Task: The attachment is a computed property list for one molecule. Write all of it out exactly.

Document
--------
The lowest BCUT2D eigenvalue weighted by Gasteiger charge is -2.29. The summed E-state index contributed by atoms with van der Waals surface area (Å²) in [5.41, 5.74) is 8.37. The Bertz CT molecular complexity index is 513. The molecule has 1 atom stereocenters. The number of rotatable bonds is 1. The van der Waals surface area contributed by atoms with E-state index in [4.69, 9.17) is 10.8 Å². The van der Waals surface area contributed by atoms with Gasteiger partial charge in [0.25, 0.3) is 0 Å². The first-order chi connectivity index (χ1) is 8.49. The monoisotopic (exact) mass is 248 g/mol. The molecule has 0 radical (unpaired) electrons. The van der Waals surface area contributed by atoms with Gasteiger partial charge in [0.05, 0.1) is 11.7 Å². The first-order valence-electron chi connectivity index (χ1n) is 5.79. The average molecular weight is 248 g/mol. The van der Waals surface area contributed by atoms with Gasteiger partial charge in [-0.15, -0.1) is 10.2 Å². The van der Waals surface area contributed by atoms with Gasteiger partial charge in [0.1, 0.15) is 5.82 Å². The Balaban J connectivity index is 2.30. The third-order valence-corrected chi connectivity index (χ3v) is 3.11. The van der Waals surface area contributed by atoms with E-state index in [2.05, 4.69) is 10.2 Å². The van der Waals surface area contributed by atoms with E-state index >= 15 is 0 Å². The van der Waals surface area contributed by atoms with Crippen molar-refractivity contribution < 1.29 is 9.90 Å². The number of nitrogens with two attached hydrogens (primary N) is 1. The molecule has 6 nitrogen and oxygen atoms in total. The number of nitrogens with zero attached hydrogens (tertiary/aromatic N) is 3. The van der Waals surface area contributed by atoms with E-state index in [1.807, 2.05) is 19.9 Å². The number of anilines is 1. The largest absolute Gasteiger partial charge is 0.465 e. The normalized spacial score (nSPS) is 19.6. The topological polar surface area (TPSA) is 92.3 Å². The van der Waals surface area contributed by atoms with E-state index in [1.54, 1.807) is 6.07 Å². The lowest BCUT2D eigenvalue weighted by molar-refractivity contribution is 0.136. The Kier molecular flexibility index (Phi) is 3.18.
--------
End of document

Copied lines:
The lowest BCUT2D eigenvalue weighted by Gasteiger charge is -2.29. The summed E-state index contributed by atoms with van der Waals surface area (Å²) in [5.41, 5.74) is 8.37. The Bertz CT molecular complexity index is 513. The molecule has 1 atom stereocenters. The number of rotatable bonds is 1. The van der Waals surface area contributed by atoms with E-state index in [4.69, 9.17) is 10.8 Å². The van der Waals surface area contributed by atoms with Gasteiger partial charge in [0.25, 0.3) is 0 Å². The first-order chi connectivity index (χ1) is 8.49. The monoisotopic (exact) mass is 248 g/mol. The molecule has 0 radical (unpaired) electrons. The van der Waals surface area contributed by atoms with Gasteiger partial charge in [0.05, 0.1) is 11.7 Å². The first-order valence-electron chi connectivity index (χ1n) is 5.79. The average molecular weight is 248 g/mol. The van der Waals surface area contributed by atoms with Gasteiger partial charge in [-0.15, -0.1) is 10.2 Å². The van der Waals surface area contributed by atoms with Gasteiger partial charge in [0.1, 0.15) is 5.82 Å². The Balaban J connectivity index is 2.30. The third-order valence-corrected chi connectivity index (χ3v) is 3.11. The van der Waals surface area contributed by atoms with E-state index in [2.05, 4.69) is 10.2 Å². The van der Waals surface area contributed by atoms with E-state index >= 15 is 0 Å². The van der Waals surface area contributed by atoms with Crippen molar-refractivity contribution < 1.29 is 9.90 Å². The number of nitrogens with two attached hydrogens (primary N) is 1. The molecule has 6 nitrogen and oxygen atoms in total. The number of nitrogens with zero attached hydrogens (tertiary/aromatic N) is 3. The van der Waals surface area contributed by atoms with E-state index in [1.807, 2.05) is 19.9 Å². The number of anilines is 1. The largest absolute Gasteiger partial charge is 0.465 e. The normalized spacial score (nSPS) is 19.6. The topological polar surface area (TPSA) is 92.3 Å². The van der Waals surface area contributed by atoms with E-state index in [1.54, 1.807) is 6.07 Å². The lowest BCUT2D eigenvalue weighted by molar-refractivity contribution is 0.136. The Kier molecular flexibility index (Phi) is 3.18.